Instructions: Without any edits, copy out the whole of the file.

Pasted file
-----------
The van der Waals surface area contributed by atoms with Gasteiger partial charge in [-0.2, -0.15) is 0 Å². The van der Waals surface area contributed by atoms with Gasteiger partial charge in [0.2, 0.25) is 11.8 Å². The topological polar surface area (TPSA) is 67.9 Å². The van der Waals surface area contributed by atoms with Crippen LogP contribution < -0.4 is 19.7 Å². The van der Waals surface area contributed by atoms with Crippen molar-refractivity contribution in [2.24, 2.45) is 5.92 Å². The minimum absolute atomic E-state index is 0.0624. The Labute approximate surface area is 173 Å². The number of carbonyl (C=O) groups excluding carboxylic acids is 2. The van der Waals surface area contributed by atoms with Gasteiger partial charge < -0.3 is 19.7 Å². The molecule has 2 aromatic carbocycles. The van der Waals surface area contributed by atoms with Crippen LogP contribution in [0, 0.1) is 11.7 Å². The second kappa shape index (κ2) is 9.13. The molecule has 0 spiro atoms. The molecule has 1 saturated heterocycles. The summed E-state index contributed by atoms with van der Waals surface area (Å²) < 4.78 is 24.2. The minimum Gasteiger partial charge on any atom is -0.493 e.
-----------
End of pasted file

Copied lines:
The van der Waals surface area contributed by atoms with Gasteiger partial charge in [-0.2, -0.15) is 0 Å². The van der Waals surface area contributed by atoms with Gasteiger partial charge in [0.2, 0.25) is 11.8 Å². The topological polar surface area (TPSA) is 67.9 Å². The van der Waals surface area contributed by atoms with Crippen LogP contribution < -0.4 is 19.7 Å². The van der Waals surface area contributed by atoms with Crippen molar-refractivity contribution in [2.24, 2.45) is 5.92 Å². The minimum absolute atomic E-state index is 0.0624. The Labute approximate surface area is 173 Å². The number of carbonyl (C=O) groups excluding carboxylic acids is 2. The van der Waals surface area contributed by atoms with Gasteiger partial charge < -0.3 is 19.7 Å². The molecule has 2 aromatic carbocycles. The van der Waals surface area contributed by atoms with Crippen LogP contribution in [0, 0.1) is 11.7 Å². The second kappa shape index (κ2) is 9.13. The molecule has 0 spiro atoms. The molecule has 1 saturated heterocycles. The summed E-state index contributed by atoms with van der Waals surface area (Å²) < 4.78 is 24.2. The minimum Gasteiger partial charge on any atom is -0.493 e.